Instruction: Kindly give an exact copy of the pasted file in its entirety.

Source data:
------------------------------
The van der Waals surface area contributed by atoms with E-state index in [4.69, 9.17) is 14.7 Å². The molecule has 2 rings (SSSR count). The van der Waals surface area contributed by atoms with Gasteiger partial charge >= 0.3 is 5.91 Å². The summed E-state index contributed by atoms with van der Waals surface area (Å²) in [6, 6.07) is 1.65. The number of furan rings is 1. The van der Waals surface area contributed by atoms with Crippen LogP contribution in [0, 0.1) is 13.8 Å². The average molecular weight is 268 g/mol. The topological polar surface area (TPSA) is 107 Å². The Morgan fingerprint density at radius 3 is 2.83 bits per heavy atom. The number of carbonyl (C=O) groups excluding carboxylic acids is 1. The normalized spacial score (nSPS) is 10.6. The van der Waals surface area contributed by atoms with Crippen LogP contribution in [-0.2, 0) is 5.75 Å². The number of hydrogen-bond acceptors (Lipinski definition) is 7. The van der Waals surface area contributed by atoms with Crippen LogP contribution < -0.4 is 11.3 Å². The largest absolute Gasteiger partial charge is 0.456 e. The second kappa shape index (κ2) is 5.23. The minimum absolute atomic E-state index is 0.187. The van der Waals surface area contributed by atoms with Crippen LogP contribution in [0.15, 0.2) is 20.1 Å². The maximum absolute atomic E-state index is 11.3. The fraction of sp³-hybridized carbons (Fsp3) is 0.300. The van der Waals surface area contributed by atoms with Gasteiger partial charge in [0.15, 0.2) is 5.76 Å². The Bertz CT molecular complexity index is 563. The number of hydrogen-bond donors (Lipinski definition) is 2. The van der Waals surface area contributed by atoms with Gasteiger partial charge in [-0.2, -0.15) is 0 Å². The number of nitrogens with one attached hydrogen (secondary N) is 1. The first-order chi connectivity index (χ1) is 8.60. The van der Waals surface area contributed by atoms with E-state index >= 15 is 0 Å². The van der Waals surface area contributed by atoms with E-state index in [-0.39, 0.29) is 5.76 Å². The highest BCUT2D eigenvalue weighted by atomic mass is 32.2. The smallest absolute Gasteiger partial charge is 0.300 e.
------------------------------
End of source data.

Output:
The van der Waals surface area contributed by atoms with E-state index in [4.69, 9.17) is 14.7 Å². The molecule has 2 rings (SSSR count). The van der Waals surface area contributed by atoms with Gasteiger partial charge >= 0.3 is 5.91 Å². The summed E-state index contributed by atoms with van der Waals surface area (Å²) in [6, 6.07) is 1.65. The number of furan rings is 1. The van der Waals surface area contributed by atoms with Crippen LogP contribution in [0, 0.1) is 13.8 Å². The average molecular weight is 268 g/mol. The topological polar surface area (TPSA) is 107 Å². The Morgan fingerprint density at radius 3 is 2.83 bits per heavy atom. The number of carbonyl (C=O) groups excluding carboxylic acids is 1. The normalized spacial score (nSPS) is 10.6. The van der Waals surface area contributed by atoms with Crippen LogP contribution in [-0.2, 0) is 5.75 Å². The number of hydrogen-bond acceptors (Lipinski definition) is 7. The van der Waals surface area contributed by atoms with Crippen LogP contribution < -0.4 is 11.3 Å². The largest absolute Gasteiger partial charge is 0.456 e. The second kappa shape index (κ2) is 5.23. The minimum absolute atomic E-state index is 0.187. The van der Waals surface area contributed by atoms with Crippen LogP contribution in [0.15, 0.2) is 20.1 Å². The maximum absolute atomic E-state index is 11.3. The fraction of sp³-hybridized carbons (Fsp3) is 0.300. The van der Waals surface area contributed by atoms with Gasteiger partial charge in [0.15, 0.2) is 5.76 Å². The Bertz CT molecular complexity index is 563. The number of hydrogen-bond donors (Lipinski definition) is 2. The van der Waals surface area contributed by atoms with Gasteiger partial charge in [-0.2, -0.15) is 0 Å². The number of nitrogens with one attached hydrogen (secondary N) is 1. The first-order chi connectivity index (χ1) is 8.60. The van der Waals surface area contributed by atoms with E-state index >= 15 is 0 Å². The van der Waals surface area contributed by atoms with E-state index in [-0.39, 0.29) is 5.76 Å². The highest BCUT2D eigenvalue weighted by atomic mass is 32.2. The smallest absolute Gasteiger partial charge is 0.300 e.